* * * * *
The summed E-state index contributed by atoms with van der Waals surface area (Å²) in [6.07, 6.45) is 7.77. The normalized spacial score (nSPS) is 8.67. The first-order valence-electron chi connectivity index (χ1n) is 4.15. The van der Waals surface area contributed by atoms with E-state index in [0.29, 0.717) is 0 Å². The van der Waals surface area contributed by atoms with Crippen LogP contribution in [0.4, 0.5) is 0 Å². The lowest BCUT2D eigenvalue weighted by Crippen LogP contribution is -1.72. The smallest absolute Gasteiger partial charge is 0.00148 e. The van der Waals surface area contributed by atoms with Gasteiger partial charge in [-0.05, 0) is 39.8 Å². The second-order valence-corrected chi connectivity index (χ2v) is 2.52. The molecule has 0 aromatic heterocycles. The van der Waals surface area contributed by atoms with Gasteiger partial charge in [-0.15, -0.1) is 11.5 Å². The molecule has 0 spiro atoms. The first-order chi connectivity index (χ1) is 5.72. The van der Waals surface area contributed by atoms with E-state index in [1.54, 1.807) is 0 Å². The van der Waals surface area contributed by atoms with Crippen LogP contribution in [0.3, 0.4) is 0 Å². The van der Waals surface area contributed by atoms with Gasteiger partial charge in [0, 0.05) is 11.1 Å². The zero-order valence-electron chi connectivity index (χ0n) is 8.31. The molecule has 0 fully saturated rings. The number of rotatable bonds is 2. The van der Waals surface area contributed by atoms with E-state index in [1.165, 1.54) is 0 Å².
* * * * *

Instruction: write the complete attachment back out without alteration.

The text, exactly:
The summed E-state index contributed by atoms with van der Waals surface area (Å²) in [6.07, 6.45) is 7.77. The normalized spacial score (nSPS) is 8.67. The first-order valence-electron chi connectivity index (χ1n) is 4.15. The van der Waals surface area contributed by atoms with E-state index in [0.29, 0.717) is 0 Å². The van der Waals surface area contributed by atoms with Crippen LogP contribution in [0.4, 0.5) is 0 Å². The lowest BCUT2D eigenvalue weighted by Crippen LogP contribution is -1.72. The smallest absolute Gasteiger partial charge is 0.00148 e. The van der Waals surface area contributed by atoms with Gasteiger partial charge in [-0.05, 0) is 39.8 Å². The second-order valence-corrected chi connectivity index (χ2v) is 2.52. The molecule has 0 aromatic heterocycles. The van der Waals surface area contributed by atoms with Gasteiger partial charge in [-0.15, -0.1) is 11.5 Å². The molecule has 0 spiro atoms. The first-order chi connectivity index (χ1) is 5.72. The van der Waals surface area contributed by atoms with E-state index in [1.54, 1.807) is 0 Å². The van der Waals surface area contributed by atoms with Crippen LogP contribution in [0.3, 0.4) is 0 Å². The van der Waals surface area contributed by atoms with Gasteiger partial charge in [0, 0.05) is 11.1 Å². The zero-order valence-electron chi connectivity index (χ0n) is 8.31. The molecule has 0 fully saturated rings. The number of rotatable bonds is 2. The van der Waals surface area contributed by atoms with E-state index in [1.165, 1.54) is 0 Å².